Wednesday, May 25, 2011

Chew on This: Might You Have the Hoover Syndrome?

Bright, festive dishes like green bean salad are a feast for the eyes and can be for the mouth if eaten at the proper pace. Photo from Whole Foods Market.


Hoover or not to Hoover, that is the question.

Tell me, have you ever had this experience? One minute there is a plate full of delicious food in front of you, the next minute – poof – it’s gone, and you have absolutely no idea where it all went? If this is the case, then you suffer from Hoover Syndrome (HS)

What exactly is HS? It's a condition marked by one mentally checking out right before s/he eats a meal while having no clue what s/he ate or how it tasted after sucking it down in a New York minute – like a vacuum cleaner, probably a Hoover.

We are all guilty of it, including me, from time to time. HS usually occurs while we are sitting in front of the television or computer, reading a book or magazine, talking on the phone or multitasking while at the same time eating a meal or snack. When we fail to turn our full attention to the process of eating, we tend to be less mindful of what and how we are eating. Thus, leading to less-than satisfying meals and excessive snacking because the brain doesn't register what’s being eaten, causing hunger and persistent cravings.

When we suck up our food like a vacuum cleaner, it promotes hunger, cravings and gas. Photo from Compare Vaccum Cleaners.

Did you know that eating begins with the simple act of chewing? The next time you eat a meal alone or with others, observe your eating habits. Are you rushing and taking mega bites before you have even swallowed the previous one? Or are you relaxed, taking one bite at a time then chewing your food until it becomes nothing but liquid in your mouth?

Before you sit down for your next meal at the kitchen table be sure to check out NYC Healthy Chick's Chewy Good Tips:
Chew each mouthful of food at least 30 times before swallowing. Chewing breaks down food and makes it easier on the stomach and small intestine to digest;

2. Saliva assists in the digestion of carbohydrates. Saliva also makes food more alkaline, which creates less gas. Nobody likes having gas. Gas is experienced in the stomach and intestine, but it is caused by spleen imbalances;

3. If under pressure at meal time, take deep breaths, chew, and let the simple act of chewing relax you. When you learn to slow down and enjoy your meal, you get to have a party in your mouth that is bursting with a whole spectrum of tastes and aromas;

4. Create a ritual for good chewing before, during and after your meal. I have done this myself and I always have fun while honoring the food I am eating to nourish my body;

An apple a day can keep the doctor away. Such a healthy food choice also aids in honing chewing skills. Photo from Redmond Molloy.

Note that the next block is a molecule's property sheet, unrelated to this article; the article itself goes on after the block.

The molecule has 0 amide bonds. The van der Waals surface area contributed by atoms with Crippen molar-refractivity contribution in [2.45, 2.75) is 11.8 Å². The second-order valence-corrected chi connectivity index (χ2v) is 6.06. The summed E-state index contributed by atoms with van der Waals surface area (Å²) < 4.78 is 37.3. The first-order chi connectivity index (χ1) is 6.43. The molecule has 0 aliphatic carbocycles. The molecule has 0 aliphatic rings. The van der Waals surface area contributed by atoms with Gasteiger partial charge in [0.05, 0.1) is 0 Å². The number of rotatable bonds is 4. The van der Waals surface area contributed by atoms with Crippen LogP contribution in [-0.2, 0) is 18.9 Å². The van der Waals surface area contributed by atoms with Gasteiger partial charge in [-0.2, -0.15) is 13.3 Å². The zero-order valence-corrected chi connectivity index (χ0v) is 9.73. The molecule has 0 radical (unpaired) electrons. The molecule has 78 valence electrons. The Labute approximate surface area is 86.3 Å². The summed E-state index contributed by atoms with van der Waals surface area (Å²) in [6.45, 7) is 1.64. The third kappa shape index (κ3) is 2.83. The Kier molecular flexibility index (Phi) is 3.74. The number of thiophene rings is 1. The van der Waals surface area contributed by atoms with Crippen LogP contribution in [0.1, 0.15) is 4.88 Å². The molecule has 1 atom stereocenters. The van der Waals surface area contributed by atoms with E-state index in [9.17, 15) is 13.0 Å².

5. I wash my hands, then create a clean quiet place to eat. If I am at home, I play soft, relaxing music – usually is Chris Botti's “Italia” (2007). I bless my food by saying, "Bless this food and where it goes in my body. Amen." I stretch, breathe, align my spine before taking my first bite and continue doing so throughout the meal. In between bites, I put my utensils down and place my hands on my lap; I partially close my eyes. If alone, I say thanks at the end of my meal. With friends, I sit and talk after the meal. Even better is to go for a walk afterward.

Below are two of NYC Healthy Chick's sure-fire hits to get you practicing your new chewing and eating habits pronto.

Green Bean Salad With Goat Cheese Dressing. Not only is this dish colorful and tangy, the balance of crisp-cooked green beans and sweet raw corn kernels gets those juices firing inside of your mouth that will knock your socks off. (

Imagine you are a Martian scientist when trying out Baked Artichokes Stuffed with Red Quinoa. Explore this hearty dish as though it's your first time seeing it.

When you create a relaxing process around eating, your food experience is more rewarding and fulfilling. This is the shift I have personally experienced over the past years since becoming a holistic health counselor and it has enhanced the juicy, sassy and healthy lifestyle I have created for myself.

With its combination of texture, color and hearty flavors, artichoke stuffed with red qunioa is a dish that should be savored, not swallowed whole. Photo by Whole Foods Market.

A caveat: One of the last places to practice your new eating and chewing habit is at a fast-food restaurant. Typically, the lighting is bright and music is playing to keep you moving along fast. Further, the food is dead and loaded with salt, sugar and fat to keep your brain craving it until the next meal at the establishment. I cannot stress enough that fast food should almost never be consumed unless it is the only choice on a long, Interstate roadtrip.

If you find yourself contemplating a trip to a major fast food burger chain that won’t be named for a Big triple-decker sandwich – don’t do it. Instead, find a quiet, clean place to enjoy a healthy balanced meal that will rock your world like a Michael Jackson video ( and give yourself a fulfilling eating experience that will last you for hours.

Chew, chew, chew, so you don't end up with a tummy full of gas. Your stomach and small intestines will thank you for it later.

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